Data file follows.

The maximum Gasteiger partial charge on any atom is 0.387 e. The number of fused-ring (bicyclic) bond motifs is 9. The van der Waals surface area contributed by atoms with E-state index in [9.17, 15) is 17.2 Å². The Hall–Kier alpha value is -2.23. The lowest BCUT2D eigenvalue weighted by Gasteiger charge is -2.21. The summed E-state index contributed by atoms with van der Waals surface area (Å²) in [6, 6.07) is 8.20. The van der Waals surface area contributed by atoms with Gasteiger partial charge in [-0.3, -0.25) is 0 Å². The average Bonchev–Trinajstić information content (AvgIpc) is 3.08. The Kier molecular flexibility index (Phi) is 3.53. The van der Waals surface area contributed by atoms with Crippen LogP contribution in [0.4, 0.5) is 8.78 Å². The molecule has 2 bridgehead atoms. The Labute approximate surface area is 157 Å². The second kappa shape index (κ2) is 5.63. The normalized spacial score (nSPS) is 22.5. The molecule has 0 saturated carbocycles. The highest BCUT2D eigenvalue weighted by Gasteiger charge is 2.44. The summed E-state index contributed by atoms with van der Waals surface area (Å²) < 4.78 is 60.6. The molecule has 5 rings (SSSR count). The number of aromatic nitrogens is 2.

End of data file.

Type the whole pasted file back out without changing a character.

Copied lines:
The maximum Gasteiger partial charge on any atom is 0.387 e. The number of fused-ring (bicyclic) bond motifs is 9. The van der Waals surface area contributed by atoms with E-state index in [9.17, 15) is 17.2 Å². The Hall–Kier alpha value is -2.23. The lowest BCUT2D eigenvalue weighted by Gasteiger charge is -2.21. The summed E-state index contributed by atoms with van der Waals surface area (Å²) in [6, 6.07) is 8.20. The van der Waals surface area contributed by atoms with Gasteiger partial charge in [-0.3, -0.25) is 0 Å². The average Bonchev–Trinajstić information content (AvgIpc) is 3.08. The Kier molecular flexibility index (Phi) is 3.53. The van der Waals surface area contributed by atoms with Crippen LogP contribution in [0.4, 0.5) is 8.78 Å². The molecule has 2 bridgehead atoms. The Labute approximate surface area is 157 Å². The second kappa shape index (κ2) is 5.63. The normalized spacial score (nSPS) is 22.5. The molecule has 0 saturated carbocycles. The highest BCUT2D eigenvalue weighted by Gasteiger charge is 2.44. The summed E-state index contributed by atoms with van der Waals surface area (Å²) < 4.78 is 60.6. The molecule has 5 rings (SSSR count). The number of aromatic nitrogens is 2.